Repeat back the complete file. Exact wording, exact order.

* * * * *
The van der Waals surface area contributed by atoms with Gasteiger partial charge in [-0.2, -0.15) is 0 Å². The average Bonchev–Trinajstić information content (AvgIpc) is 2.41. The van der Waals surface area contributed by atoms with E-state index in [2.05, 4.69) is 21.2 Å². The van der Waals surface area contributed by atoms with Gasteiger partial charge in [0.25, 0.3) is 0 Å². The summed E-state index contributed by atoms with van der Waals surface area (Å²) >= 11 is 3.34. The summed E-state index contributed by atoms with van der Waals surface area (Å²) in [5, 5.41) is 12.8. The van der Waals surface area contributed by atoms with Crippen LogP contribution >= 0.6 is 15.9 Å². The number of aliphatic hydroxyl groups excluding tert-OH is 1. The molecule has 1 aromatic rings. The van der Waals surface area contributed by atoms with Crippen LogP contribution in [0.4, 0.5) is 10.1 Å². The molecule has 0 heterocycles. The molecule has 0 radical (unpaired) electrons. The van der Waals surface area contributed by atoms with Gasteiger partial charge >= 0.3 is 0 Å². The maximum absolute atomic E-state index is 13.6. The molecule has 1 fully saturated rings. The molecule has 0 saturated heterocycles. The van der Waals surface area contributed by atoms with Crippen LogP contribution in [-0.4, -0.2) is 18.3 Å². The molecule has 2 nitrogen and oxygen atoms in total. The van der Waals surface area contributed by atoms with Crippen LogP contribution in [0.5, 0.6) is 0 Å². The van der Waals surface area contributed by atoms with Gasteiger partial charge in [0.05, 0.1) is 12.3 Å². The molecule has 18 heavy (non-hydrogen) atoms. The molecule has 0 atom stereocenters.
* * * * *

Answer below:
The van der Waals surface area contributed by atoms with Gasteiger partial charge in [-0.2, -0.15) is 0 Å². The average Bonchev–Trinajstić information content (AvgIpc) is 2.41. The van der Waals surface area contributed by atoms with E-state index in [2.05, 4.69) is 21.2 Å². The van der Waals surface area contributed by atoms with Gasteiger partial charge in [0.25, 0.3) is 0 Å². The summed E-state index contributed by atoms with van der Waals surface area (Å²) >= 11 is 3.34. The summed E-state index contributed by atoms with van der Waals surface area (Å²) in [5, 5.41) is 12.8. The van der Waals surface area contributed by atoms with Crippen LogP contribution >= 0.6 is 15.9 Å². The number of aliphatic hydroxyl groups excluding tert-OH is 1. The molecule has 1 aromatic rings. The van der Waals surface area contributed by atoms with Crippen LogP contribution in [0.4, 0.5) is 10.1 Å². The molecule has 0 heterocycles. The molecule has 0 radical (unpaired) electrons. The van der Waals surface area contributed by atoms with Gasteiger partial charge >= 0.3 is 0 Å². The maximum absolute atomic E-state index is 13.6. The molecule has 1 fully saturated rings. The molecule has 0 saturated heterocycles. The van der Waals surface area contributed by atoms with Crippen LogP contribution in [-0.4, -0.2) is 18.3 Å². The molecule has 2 nitrogen and oxygen atoms in total. The van der Waals surface area contributed by atoms with Crippen LogP contribution in [0.5, 0.6) is 0 Å². The van der Waals surface area contributed by atoms with Gasteiger partial charge in [0.05, 0.1) is 12.3 Å². The molecule has 18 heavy (non-hydrogen) atoms. The molecule has 0 atom stereocenters.